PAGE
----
Americans may unknowingly show racial bias towards emails from Black senders, study claims

UNIVERSITY PARK, Pa. — Does racial bias unknowingly influence how people go through their emails? A new study claims that people are less likely to reply to an email if they believe the sender is Black.

A team from Penn State says racism can seep into many people’s lives, causing people to act in discriminatory ways, whether they know what they are doing or not. To bring to light instances of unconscious and subtle biases, researchers observed a quarter-million Americans and found that they were less likely to respond to an email survey if they believed the sender was Black rather than Caucasian.

This outcome stayed constant across all racial groups apart from Black Americans, who were just as likely to respond to a Black sender as a white sender.

“More blatant types of racism like physical violence and verbal abuse are certainly a problem, but we wanted to look at the subtler, less extreme stuff that has a tendency to build up over time,” says Professor Ray Block, the Brown-McCourtney Career Development Professor, in a media release.

“It’s the microaggressions and indignities that add up over the course of a person’s life. Microaggressions are little things that need to be considered, because we think the little things matter.”

Not all bias is blatant

According to Prof. Block and his team, while there has been a lot of prior research on more overt forms of racism, like racial violence and stereotypes against minority groups, fewer studies have examined smaller and more common types of racial discrimination.

For their study, which studied racial biases in communication, the researchers contacted 250,000 email addresses pulled from both a nationwide voter registration list and a commercial email list. The sample of participants included a percentage of Asian Americans, Pacific Islanders, Blacks, Hispanics, and white respondents, all reflective of the current population breakdowns.

The email requested the recipients to volunteer their time to “take a survey about contemporary political issues,” by clicking a link in the email. The team designed the emails to appear as though they were coming from either an African American or a white person.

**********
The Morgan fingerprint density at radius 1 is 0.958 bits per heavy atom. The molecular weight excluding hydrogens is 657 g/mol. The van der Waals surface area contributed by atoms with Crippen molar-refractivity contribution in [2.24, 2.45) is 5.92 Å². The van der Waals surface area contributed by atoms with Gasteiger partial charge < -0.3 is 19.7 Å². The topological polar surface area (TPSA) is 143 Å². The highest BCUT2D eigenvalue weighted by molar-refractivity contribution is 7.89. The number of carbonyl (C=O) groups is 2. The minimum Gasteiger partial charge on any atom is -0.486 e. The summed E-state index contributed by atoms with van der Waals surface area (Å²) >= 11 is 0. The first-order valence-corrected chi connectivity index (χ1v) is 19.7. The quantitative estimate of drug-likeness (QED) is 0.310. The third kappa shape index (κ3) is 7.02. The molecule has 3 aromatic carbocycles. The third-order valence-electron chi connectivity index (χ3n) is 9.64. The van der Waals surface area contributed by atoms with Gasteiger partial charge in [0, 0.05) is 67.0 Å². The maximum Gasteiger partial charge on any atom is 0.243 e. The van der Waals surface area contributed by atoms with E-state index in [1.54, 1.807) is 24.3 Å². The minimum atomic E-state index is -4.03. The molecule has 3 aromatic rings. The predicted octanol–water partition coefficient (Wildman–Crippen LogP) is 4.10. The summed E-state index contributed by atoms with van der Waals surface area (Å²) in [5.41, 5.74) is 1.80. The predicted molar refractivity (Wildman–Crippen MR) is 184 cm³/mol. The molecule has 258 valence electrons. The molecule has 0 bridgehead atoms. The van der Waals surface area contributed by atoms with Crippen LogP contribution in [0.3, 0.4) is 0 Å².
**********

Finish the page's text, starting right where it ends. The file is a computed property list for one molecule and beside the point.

All the recipients received two emails in the space of a few weeks, one from a supposedly Black sender and one from a presumably white sender. Prof. Block adds that his team tracked whether people were more likely to open the email and click on the survey link from Black or white senders.

“A lot of prior studies on racial beliefs have been attitudinal, where researchers asked people about their feelings about minority groups,” Block says.

“But in those types of studies, people will often hide or not be truly honest about their beliefs. Our measure of discrimination is behavioral. We didn’t care about what people said, we cared about what people did.”

Discrimination did not differ depending on location

Overall, 1.6 percent of the participants responded to the sender assumed to be white and 1.4 percent responded to the sender assumed to be Black. This translated to the white sender receiving 4,007 responses, while the assumed-to-be Black sender received 3,620 responses. This equals a 15.5-percent chance of respondents choosing to answer the white sender’s survey.

In light of the study’s results, which point out the racial disparity in the replies, the researchers continued to analyze what kind of lasting footprint this will have on society.

“Our definition of discrimination had nothing to do with ill intent and everything to do with disproportionate treatment in some kind of way,” Prof. Block explains.

“And we did find that. Additionally, we still found that result when breaking it down by geographic region. People might assume discrimination may be worse in certain parts of the country, but we didn’t find that.”

The team is planning to conduct further studies on the data they collected from the participants’ thoughts on current affairs.

“Since we were able to capture people’s tendency to discriminate in this study, we could use this information as we analyze the responses to the actual questionnaire,” the study author concludes. “What if discrimination correlated with partisanship, what if it correlated with opinions about policy? Future research can explore these and related questions.”

The study is published in the Proceedings of the National Academy of Sciences.

South West News Service writer Georgia Lambert contributed to this report.

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